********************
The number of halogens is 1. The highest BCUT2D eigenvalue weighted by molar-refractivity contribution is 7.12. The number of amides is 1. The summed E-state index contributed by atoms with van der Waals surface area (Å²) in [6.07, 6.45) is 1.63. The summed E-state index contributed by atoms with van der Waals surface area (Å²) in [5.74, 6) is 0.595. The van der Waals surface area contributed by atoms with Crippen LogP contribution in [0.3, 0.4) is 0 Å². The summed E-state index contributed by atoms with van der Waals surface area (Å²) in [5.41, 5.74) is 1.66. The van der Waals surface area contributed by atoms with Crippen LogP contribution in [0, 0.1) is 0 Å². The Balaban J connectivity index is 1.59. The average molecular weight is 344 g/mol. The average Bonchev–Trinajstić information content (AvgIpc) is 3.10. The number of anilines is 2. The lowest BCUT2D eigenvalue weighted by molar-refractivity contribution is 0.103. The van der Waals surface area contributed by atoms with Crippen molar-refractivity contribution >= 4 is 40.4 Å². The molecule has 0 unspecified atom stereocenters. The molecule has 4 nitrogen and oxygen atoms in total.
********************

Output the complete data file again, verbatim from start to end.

The number of halogens is 1. The highest BCUT2D eigenvalue weighted by molar-refractivity contribution is 7.12. The number of amides is 1. The summed E-state index contributed by atoms with van der Waals surface area (Å²) in [6.07, 6.45) is 1.63. The summed E-state index contributed by atoms with van der Waals surface area (Å²) in [5.74, 6) is 0.595. The van der Waals surface area contributed by atoms with Crippen LogP contribution in [0.3, 0.4) is 0 Å². The summed E-state index contributed by atoms with van der Waals surface area (Å²) in [5.41, 5.74) is 1.66. The van der Waals surface area contributed by atoms with Crippen LogP contribution in [0, 0.1) is 0 Å². The Balaban J connectivity index is 1.59. The average molecular weight is 344 g/mol. The average Bonchev–Trinajstić information content (AvgIpc) is 3.10. The number of anilines is 2. The lowest BCUT2D eigenvalue weighted by molar-refractivity contribution is 0.103. The van der Waals surface area contributed by atoms with Crippen molar-refractivity contribution >= 4 is 40.4 Å². The molecule has 0 unspecified atom stereocenters. The molecule has 4 nitrogen and oxygen atoms in total.